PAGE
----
The Canadian-American Association of Professional Baseball started business in October 2004 with franchise in Bangor, Maine, Brockton, Massachusetts, Elmira, New York, New Haven, Connecticut, Lynn, Massachusetts, Little Falls, New Jersey, Quebec City, Quebec, and Worcester, Massachusetts. Bangor never opened the doors and the league replaced the franchise with a road franchise called the Grays. That franchise and Elmira folded after 2005 and the franchises were replaced by Augusta and Nashua, New Hampshire in 2006. Two more teams joined the league in 2007, Atlantic City, New Jersey and the road franchise known as the Grays.
Lynn and New Haven folded after the 2007 season. Ottawa joined the league for 2008 and replaced the Grays. Atlantic City and Ottawa did not return in 2009. The Nashua franchise was locked out of the local stadium because of the failure to pay rent and became a road team. That franchise moved to Pittsfield after the 2009 season. The league will add Newark, New Jersey as a seventh team in 2011. Newark was a financial failure in the Atlantic league of Professional Baseball. The Ramapo team would be the eighth team and is needed to balance out the league so everybody can play every day.

That is the league that St. Lawrence desperately wants to have Ramapo join.

In sports, saying no to a stadium or an arena proposal doesn't mean no. In the mid-1990s, voters in Seattle, Pittsburgh, and Milwaukee voted against funding for new baseball parks and in Pittsburgh's case a new football stadium as well. Yet the Seattle Mariners ended up with a new, taxpayers funded ball park as did the Pittsburgh Pirates and the Milwaukee Brewers. Pittsburgh also built a new facility for the NFL Steelers.

In Charlotte, voters said no to spending $342 million for a new arena in June 2001 with a 15,000 vote majority. George Shinn took his National Basketball Association franchise to New Orleans in 2002. Charlotte spent $52 million to build an arena in the late 1980s. The structure opened in 1988 and by 1999, Shinn was pushing for a new Charlotte arena for his Hornets because the 11-year-old facility was outdated.

Once Shinn was gone, Charlotte decided that the city needed an NBA team and that the 2001 vote was a referendum on Shinn not the need for a new arena. The city was promised an expansion team by NBA Commissioner David Stern if elected officials came through on a promise to build a new arena. Charlotte Mayor Pat McCoury said one of the reasons that he wanted a new arena built in the city to replace the one that opened in 1988 was that the city would get free publicity every time Charlotte’s basketball team’s highlights were shown on ESPN.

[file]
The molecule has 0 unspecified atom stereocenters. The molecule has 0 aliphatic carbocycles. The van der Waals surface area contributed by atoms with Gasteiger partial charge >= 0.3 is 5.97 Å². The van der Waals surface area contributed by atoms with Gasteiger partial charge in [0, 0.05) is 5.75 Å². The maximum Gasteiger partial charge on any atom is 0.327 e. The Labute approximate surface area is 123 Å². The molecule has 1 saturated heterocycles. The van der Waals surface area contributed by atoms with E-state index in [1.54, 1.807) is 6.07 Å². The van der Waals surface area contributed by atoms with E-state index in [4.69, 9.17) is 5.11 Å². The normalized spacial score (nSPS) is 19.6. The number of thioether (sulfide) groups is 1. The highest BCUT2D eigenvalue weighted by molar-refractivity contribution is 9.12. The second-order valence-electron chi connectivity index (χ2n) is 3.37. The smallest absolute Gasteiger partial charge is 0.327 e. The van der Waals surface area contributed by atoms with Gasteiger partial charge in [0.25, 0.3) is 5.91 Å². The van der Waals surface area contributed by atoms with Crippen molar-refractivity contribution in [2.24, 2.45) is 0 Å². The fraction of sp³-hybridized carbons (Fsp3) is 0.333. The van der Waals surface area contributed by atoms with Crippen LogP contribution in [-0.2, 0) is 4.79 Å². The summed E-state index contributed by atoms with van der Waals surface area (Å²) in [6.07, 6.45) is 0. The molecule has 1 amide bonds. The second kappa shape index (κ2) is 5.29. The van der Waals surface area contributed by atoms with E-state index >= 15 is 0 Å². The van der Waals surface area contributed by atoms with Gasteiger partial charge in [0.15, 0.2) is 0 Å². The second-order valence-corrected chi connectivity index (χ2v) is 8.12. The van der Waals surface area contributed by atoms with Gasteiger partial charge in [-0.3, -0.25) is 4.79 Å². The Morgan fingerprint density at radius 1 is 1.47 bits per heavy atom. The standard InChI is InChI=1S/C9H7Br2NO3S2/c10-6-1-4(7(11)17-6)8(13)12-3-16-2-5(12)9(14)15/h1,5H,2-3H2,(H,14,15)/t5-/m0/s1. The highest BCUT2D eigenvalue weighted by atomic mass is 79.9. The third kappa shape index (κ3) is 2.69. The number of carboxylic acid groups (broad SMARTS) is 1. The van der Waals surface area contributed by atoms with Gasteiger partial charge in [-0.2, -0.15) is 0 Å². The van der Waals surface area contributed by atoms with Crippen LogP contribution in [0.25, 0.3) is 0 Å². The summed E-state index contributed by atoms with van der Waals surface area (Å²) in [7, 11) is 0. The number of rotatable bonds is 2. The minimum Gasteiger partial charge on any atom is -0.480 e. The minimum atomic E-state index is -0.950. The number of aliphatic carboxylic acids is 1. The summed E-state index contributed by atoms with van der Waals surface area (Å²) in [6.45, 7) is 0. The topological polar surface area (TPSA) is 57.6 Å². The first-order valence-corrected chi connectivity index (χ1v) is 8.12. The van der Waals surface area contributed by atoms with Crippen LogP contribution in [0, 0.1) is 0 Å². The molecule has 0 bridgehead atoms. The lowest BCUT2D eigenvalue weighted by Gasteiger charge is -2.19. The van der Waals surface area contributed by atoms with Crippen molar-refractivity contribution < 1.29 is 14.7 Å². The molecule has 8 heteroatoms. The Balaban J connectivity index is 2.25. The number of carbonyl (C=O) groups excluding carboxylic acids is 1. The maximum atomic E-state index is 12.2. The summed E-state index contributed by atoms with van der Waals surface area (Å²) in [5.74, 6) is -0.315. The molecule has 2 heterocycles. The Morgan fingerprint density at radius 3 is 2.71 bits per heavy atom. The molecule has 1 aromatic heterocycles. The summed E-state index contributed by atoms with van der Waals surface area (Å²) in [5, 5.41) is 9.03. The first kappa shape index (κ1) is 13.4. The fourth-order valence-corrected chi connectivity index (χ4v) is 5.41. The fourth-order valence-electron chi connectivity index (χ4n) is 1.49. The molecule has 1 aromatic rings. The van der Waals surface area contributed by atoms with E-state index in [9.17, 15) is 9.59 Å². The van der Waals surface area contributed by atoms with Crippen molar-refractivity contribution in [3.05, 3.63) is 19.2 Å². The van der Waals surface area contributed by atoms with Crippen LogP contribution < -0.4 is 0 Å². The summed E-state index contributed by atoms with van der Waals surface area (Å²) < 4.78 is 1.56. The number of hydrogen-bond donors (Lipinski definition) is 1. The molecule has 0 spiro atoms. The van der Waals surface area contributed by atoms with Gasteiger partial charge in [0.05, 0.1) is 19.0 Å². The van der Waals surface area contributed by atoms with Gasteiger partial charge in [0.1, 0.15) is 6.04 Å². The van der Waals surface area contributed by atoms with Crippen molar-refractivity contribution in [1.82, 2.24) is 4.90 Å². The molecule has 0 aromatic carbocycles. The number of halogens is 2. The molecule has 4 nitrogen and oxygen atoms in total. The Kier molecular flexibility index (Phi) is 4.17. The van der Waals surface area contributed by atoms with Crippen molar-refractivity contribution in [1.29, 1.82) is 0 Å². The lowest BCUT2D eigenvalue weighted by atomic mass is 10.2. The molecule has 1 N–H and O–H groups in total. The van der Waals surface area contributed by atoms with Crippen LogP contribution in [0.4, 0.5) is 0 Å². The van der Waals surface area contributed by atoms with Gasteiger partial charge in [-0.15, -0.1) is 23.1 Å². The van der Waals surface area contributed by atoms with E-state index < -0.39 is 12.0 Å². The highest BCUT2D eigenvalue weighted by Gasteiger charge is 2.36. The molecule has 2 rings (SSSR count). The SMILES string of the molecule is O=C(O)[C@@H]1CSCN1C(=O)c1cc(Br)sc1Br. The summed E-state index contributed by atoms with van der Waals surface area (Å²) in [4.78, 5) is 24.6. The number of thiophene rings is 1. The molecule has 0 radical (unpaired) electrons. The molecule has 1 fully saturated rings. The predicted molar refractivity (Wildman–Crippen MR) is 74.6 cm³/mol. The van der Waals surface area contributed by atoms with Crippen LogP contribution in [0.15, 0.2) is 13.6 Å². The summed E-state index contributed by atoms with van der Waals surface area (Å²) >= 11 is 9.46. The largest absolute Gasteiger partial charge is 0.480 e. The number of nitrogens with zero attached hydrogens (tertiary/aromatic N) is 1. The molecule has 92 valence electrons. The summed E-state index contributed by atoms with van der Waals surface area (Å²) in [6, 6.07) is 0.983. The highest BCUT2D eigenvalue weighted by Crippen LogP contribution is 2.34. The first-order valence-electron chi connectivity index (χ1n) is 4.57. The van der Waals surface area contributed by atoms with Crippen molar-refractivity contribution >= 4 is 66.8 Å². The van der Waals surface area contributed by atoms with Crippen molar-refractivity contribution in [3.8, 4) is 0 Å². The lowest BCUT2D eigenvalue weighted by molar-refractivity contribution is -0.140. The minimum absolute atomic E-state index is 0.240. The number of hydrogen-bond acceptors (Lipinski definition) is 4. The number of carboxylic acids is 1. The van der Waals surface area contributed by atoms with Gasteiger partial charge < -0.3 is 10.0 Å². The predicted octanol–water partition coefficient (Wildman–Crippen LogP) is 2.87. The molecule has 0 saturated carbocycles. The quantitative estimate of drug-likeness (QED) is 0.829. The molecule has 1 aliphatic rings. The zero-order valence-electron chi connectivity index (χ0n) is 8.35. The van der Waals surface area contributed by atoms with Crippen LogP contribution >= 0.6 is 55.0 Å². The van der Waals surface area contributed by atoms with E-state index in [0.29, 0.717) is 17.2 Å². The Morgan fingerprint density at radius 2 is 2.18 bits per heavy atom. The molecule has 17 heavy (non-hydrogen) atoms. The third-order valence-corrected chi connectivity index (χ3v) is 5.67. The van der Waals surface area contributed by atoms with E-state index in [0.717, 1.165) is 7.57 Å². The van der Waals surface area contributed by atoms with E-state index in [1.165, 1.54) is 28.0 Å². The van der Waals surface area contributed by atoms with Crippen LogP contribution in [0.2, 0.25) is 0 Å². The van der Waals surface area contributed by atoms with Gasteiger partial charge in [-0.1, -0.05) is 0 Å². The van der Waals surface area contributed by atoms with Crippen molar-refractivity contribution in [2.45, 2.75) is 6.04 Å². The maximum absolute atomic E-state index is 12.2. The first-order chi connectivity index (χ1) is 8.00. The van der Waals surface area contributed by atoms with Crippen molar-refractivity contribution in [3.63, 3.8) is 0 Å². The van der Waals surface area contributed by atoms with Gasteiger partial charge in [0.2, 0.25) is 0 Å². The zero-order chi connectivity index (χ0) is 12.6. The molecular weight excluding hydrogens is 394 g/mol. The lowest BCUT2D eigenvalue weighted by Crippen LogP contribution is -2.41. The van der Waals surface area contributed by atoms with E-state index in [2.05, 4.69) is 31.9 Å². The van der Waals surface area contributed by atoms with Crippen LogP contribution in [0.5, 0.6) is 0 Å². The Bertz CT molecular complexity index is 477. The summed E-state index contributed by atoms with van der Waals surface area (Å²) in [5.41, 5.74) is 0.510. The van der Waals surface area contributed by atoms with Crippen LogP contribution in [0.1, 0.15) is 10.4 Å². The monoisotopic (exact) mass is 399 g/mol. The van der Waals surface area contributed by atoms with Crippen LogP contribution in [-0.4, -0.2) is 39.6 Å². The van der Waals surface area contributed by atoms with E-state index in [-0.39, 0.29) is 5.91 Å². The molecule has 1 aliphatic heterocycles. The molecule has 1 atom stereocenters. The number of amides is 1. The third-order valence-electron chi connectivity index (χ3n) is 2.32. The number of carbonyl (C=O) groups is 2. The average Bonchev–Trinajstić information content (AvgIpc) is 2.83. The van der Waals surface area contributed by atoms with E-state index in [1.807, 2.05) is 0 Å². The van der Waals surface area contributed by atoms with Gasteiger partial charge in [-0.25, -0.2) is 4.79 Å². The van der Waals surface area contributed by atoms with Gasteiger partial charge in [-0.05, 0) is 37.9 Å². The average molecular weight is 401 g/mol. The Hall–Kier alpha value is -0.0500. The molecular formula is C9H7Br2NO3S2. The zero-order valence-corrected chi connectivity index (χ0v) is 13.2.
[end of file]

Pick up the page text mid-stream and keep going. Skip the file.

The city spent $265 million to get back into the good graces of the NBA and in exchange, Bob Johnson bought the 2004 expansion team which moved into the new arena in 2005. Arena revenue streams from club seats, luxury boxes (two items that Shinn really did not have) were supposed to make a Charlotte team financially competitive. The franchise has had money problems since day one and the Charlotte Coliseum was demolished in June 2007 at the age of 19.

But in sports, saying no to a stadium or an arena proposal doesn't mean no. State politicians in Washington, Pennsylvania and Wisconsin decided that the voters really didn't intend to kill the ballparks and overturned the vote by taking it out of the voters' hands and passing state legislation raising taxes to build ballparks in Seattle and Milwaukee.
Weeks after the Seattle ballpark referendum was defeated, Washington Governor Mike Lowry on October 24, 1995 signed a bill which allowed King County to create a .017% sales tax, which was offset against the sales tax now collected by the state in King County. Other funding mechanisms included the sale of baseball stadium commemorative license plates as well as using money from sports theme lottery scratch games. Non baseball fans were hit as well as baseball fans for dining as a special stadium sales tax of .5% on restaurants, bars and taverns was levied for patrons in King County and as a special stadium sales tax of 2% on rental cars was implemented. The Mariners contributed $75 million.

The Kingdome was blown up in 2000 but the debt service lingers on until 2016.

In Pittsburgh, Plan B was enacted by city and Allegheny County politicians and money was found to build a new baseball park and a football stadium. Pittsburgh and Allegheny County residents were still paying off the debt on Three Rivers Stadium when the two new parks opened. Three Rivers Stadium was blown up in 2001 but the debt service wasn't.
In Milwaukee after voters said no in January 1995, the state houses (the assembly 52-47) and the state senate 16-15) said yes and sent a bill to Governor Tommy Thompson to sign that made taxpayers in Milwaukee, Racine, Waukesha, Washington, and Ozaukee Counties pay additional sales taxes 0.1% sales tax to cover 77.5% of the costs of the baseball stadium they didn't want. The tax is scheduled to end in 2014. The most interesting part of the Brewers/Wisconsin stadium deal came nine months after the October 6, 1995 vote by the state senate to approve the taxation. State Senator George Petak, a Republican from Racine, originally voted no because Racine had nothing to do with Milwaukee economically and Petak felt that Racine should not be included in the taxation method. Petak voted no but switched his vote which allowed the stadium package to pass by a vote.